The blasts injure up to 100 more as police look for suspects and fear more attacks.
The Philippine government warned of more terror attacks after five powerful bombs tore through the capital Saturday, killing at least 14 people, injuring as many as 100 others and unleashing a nationwide climate of fear, blame and suspicion.
There were no credible claims of responsibility for the attacks in Manila, but plenty of theories. Police hinted that Muslim rebels could be involved. A presidential spokesman implicated communist rebels. And the powerful political opposition hinted at unidentified forces who want to distract the population from President Joseph Estrada's impeachment trial on corruption charges.
The embattled president, in a brief televised address five hours after the bombings, tried to calm nerves.
"I assure you we will use all the forces of our law enforcers to halt this violence," Estrada said. "I have directed the chief of staff of the Armed Forces of the Philippines to mobilize its intelligence agencies."
The first four blasts _ on a train and a bus and at an airport and a park _ happened nearly simultaneously, sending thousands of panicked residents rushing from buildings in fear of more bombings.
The explosion on the train was the most destructive: It blew the light railway transport train's front coach apart as it pulled into Manila's Blumentritt Station at noon. At least nine people died and scores were hurt.
"The train was approaching when I heard the explosion in the front coach," said Mari Vicpaglan, a ticket clerk. "It was so loud. I tried to help them. I felt dizzy because of the number of people pleading for help."
Elsewhere, a bomb exploded in a bus inside the main bus terminal in Quezon City, in the greater Manila area. At least one person died, 15 were hurt and the terminal was severely damaged.
A third blast came near a large aviation fuel depot at Manila's Ninoy Aquino International Airport. At least six people were hurt, said an airport official, but the fuel depot did not explode.
The fourth bomb exploded on a bench in a park near the U.S. Embassy, wounding at least nine, blasting a two-foot crater in the ground and damaging buildings some 650 feet from the embassy. The bomb apparently was not directed at the embassy itself.
Later in the day, police found a fifth bomb at a gas station near the posh Dusit hotel. They tried to defuse it, but it exploded as they worked, killing one bomb expert immediately. Another died in the hospital later.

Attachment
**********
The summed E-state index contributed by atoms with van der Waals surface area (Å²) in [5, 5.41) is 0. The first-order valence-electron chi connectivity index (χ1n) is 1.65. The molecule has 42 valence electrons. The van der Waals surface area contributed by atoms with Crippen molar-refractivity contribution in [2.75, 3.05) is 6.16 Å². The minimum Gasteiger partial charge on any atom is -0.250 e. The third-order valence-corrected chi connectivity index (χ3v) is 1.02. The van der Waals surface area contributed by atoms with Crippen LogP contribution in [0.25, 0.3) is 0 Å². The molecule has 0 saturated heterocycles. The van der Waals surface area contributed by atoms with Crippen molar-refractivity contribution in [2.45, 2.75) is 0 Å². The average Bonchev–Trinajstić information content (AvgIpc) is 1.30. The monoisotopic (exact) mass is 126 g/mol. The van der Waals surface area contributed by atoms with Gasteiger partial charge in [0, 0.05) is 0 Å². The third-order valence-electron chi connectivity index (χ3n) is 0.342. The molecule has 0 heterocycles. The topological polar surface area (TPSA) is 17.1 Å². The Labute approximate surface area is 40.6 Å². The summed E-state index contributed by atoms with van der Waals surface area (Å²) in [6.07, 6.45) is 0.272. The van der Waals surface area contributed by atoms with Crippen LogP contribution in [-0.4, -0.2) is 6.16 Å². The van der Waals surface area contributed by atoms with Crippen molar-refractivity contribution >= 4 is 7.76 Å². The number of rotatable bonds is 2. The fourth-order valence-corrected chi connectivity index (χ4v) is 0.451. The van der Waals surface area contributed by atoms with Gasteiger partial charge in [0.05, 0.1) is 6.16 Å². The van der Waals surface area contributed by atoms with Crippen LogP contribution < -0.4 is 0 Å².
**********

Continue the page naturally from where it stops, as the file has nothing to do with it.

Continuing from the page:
It was not immediately clear which bombs killed the 13th and 14th victims reported by emergency services.
The attacks left many Manila residents jittery and police swamped with reports of suspicious packages. Several commercial centers were evacuated after false alarms.
Witnesses said a suspicious package on a counter in a shopping mall sparked a stampede as people fled the building. Police bomb experts found mangoes in the package.
The areas hit by the explosions were cordoned off, holding back masses of onlookers, and television stations urged people to stay away from the blast scenes.
The attacks further darkened a political atmosphere that was already tense as Estrada's future teeters on the outcome of his impeachment trial, which resumes Tuesday in the Senate. He is accused of massive corruption.
Estrada's press undersecretary, Mike Toledo, denied claims by opposition politicians Saturday that Estrada would declare a state of emergency or martial law.
Defense Secretary Orlando Mercado said police arrested one man who was carrying wires and acting suspiciously around one of the bomb sites. They have not revealed his identity.
Police suggested that the Abu Sayyaf, the smaller of two separatist Muslim groups in the southern Philippines, were to blame. The blasts came a day after Manila-area police were put on alert for holiday bombing attacks by the rebel group.
But presidential spokesman Ernesto Maceda implicated communist rebels who have been fighting the government for more than 30 years. He said intelligence reports show the communist New People's Army were planning numerous weekend attacks on rural power lines and stations.
The New People's Army is the major left-wing guerrilla group in the Philippines. It has had only informal communication with the Muslim groups.
The Philippines have long grappled with a multitude of religious and political conflicts as well as rising crime. In the south, two Muslim separatist guerrilla groups have been fighting for a separate Islamic nation.
The larger group, the Moro Islamic Liberation Front, has been blamed for bombings in Manila in the past. But Eid Kabalu, a MILF spokesman, denied it carried out the bombings. He told DZRN radio in Manila that his group didn't have the physical capacity to attack on the scale seen Saturday.
The Abu Sayyaf is the more radical of the two groups. On Thursday, police arrested Abu Sayyaf spokesman Hector Janjalani in Manila. They said he had several grenades and sketches of potential targets in the city.